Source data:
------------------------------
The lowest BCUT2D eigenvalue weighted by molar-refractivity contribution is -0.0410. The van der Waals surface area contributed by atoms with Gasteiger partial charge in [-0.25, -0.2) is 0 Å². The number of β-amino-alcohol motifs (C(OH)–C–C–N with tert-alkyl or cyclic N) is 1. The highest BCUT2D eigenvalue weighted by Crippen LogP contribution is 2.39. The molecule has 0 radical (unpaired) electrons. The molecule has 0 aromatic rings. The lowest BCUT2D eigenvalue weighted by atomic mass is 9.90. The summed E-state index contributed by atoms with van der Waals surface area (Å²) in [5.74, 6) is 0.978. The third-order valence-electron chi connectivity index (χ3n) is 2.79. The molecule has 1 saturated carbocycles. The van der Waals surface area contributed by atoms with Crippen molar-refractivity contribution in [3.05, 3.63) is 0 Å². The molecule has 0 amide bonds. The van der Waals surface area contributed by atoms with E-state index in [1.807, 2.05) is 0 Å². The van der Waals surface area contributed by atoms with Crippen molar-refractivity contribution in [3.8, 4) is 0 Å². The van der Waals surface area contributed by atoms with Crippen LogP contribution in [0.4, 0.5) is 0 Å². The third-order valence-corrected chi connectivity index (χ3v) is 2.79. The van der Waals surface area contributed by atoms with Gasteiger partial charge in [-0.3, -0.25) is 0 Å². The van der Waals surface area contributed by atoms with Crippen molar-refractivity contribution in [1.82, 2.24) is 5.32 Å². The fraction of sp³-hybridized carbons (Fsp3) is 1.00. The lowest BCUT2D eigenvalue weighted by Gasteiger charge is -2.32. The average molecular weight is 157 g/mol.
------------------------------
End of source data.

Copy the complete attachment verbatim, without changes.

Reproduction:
The lowest BCUT2D eigenvalue weighted by molar-refractivity contribution is -0.0410. The van der Waals surface area contributed by atoms with Gasteiger partial charge in [-0.25, -0.2) is 0 Å². The number of β-amino-alcohol motifs (C(OH)–C–C–N with tert-alkyl or cyclic N) is 1. The highest BCUT2D eigenvalue weighted by Crippen LogP contribution is 2.39. The molecule has 0 radical (unpaired) electrons. The molecule has 0 aromatic rings. The lowest BCUT2D eigenvalue weighted by atomic mass is 9.90. The summed E-state index contributed by atoms with van der Waals surface area (Å²) in [5.74, 6) is 0.978. The third-order valence-electron chi connectivity index (χ3n) is 2.79. The molecule has 1 saturated carbocycles. The van der Waals surface area contributed by atoms with Crippen molar-refractivity contribution in [3.05, 3.63) is 0 Å². The molecule has 0 amide bonds. The van der Waals surface area contributed by atoms with E-state index in [1.807, 2.05) is 0 Å². The van der Waals surface area contributed by atoms with Crippen molar-refractivity contribution in [3.8, 4) is 0 Å². The van der Waals surface area contributed by atoms with Crippen LogP contribution in [0.4, 0.5) is 0 Å². The third-order valence-corrected chi connectivity index (χ3v) is 2.79. The van der Waals surface area contributed by atoms with Gasteiger partial charge in [-0.3, -0.25) is 0 Å². The van der Waals surface area contributed by atoms with Crippen molar-refractivity contribution in [1.82, 2.24) is 5.32 Å². The fraction of sp³-hybridized carbons (Fsp3) is 1.00. The lowest BCUT2D eigenvalue weighted by Gasteiger charge is -2.32. The average molecular weight is 157 g/mol.